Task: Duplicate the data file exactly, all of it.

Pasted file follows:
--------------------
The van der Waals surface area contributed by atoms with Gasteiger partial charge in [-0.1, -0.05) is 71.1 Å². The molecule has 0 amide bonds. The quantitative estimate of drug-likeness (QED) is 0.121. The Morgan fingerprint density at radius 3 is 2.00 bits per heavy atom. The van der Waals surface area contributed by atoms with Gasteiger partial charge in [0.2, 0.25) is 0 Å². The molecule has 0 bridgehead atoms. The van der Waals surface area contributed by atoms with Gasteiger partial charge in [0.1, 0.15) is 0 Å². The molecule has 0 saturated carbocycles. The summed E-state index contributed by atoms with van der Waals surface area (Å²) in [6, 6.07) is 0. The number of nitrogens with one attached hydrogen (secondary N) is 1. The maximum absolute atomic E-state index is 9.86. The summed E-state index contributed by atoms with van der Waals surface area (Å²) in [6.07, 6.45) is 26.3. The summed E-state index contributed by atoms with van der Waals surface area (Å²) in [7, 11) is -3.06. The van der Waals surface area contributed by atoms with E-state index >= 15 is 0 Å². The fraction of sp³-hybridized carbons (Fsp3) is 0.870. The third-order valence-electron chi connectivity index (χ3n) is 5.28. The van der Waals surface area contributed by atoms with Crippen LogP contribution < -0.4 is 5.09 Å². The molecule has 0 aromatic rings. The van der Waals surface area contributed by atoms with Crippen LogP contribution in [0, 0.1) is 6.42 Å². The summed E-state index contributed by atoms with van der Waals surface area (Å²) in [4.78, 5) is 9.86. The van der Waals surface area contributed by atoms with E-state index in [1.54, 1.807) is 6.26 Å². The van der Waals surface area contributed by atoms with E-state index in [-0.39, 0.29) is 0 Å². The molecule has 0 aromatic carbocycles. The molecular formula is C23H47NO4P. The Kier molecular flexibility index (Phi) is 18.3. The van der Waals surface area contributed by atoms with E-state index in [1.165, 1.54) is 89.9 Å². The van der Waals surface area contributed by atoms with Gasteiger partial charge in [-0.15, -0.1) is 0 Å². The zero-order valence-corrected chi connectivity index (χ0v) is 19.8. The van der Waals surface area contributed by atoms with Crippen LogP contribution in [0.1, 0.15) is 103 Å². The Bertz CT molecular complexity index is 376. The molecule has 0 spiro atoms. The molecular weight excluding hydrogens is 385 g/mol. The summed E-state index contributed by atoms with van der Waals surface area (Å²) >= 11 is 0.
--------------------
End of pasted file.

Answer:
The van der Waals surface area contributed by atoms with Gasteiger partial charge in [-0.1, -0.05) is 71.1 Å². The molecule has 0 amide bonds. The quantitative estimate of drug-likeness (QED) is 0.121. The Morgan fingerprint density at radius 3 is 2.00 bits per heavy atom. The van der Waals surface area contributed by atoms with Gasteiger partial charge in [0.2, 0.25) is 0 Å². The molecule has 0 bridgehead atoms. The van der Waals surface area contributed by atoms with Gasteiger partial charge in [0.1, 0.15) is 0 Å². The molecule has 0 saturated carbocycles. The summed E-state index contributed by atoms with van der Waals surface area (Å²) in [6, 6.07) is 0. The number of nitrogens with one attached hydrogen (secondary N) is 1. The maximum absolute atomic E-state index is 9.86. The summed E-state index contributed by atoms with van der Waals surface area (Å²) in [6.07, 6.45) is 26.3. The summed E-state index contributed by atoms with van der Waals surface area (Å²) in [7, 11) is -3.06. The van der Waals surface area contributed by atoms with E-state index >= 15 is 0 Å². The fraction of sp³-hybridized carbons (Fsp3) is 0.870. The third-order valence-electron chi connectivity index (χ3n) is 5.28. The van der Waals surface area contributed by atoms with Crippen LogP contribution < -0.4 is 5.09 Å². The molecule has 0 aromatic rings. The van der Waals surface area contributed by atoms with Crippen LogP contribution in [0, 0.1) is 6.42 Å². The summed E-state index contributed by atoms with van der Waals surface area (Å²) in [4.78, 5) is 9.86. The van der Waals surface area contributed by atoms with E-state index in [1.54, 1.807) is 6.26 Å². The van der Waals surface area contributed by atoms with E-state index in [-0.39, 0.29) is 0 Å². The molecule has 0 aromatic carbocycles. The molecular formula is C23H47NO4P. The Kier molecular flexibility index (Phi) is 18.3. The van der Waals surface area contributed by atoms with E-state index in [1.165, 1.54) is 89.9 Å². The van der Waals surface area contributed by atoms with Gasteiger partial charge in [-0.15, -0.1) is 0 Å². The zero-order valence-corrected chi connectivity index (χ0v) is 19.8. The van der Waals surface area contributed by atoms with Crippen LogP contribution in [0.1, 0.15) is 103 Å². The Bertz CT molecular complexity index is 376. The molecule has 0 spiro atoms. The molecular weight excluding hydrogens is 385 g/mol. The summed E-state index contributed by atoms with van der Waals surface area (Å²) >= 11 is 0.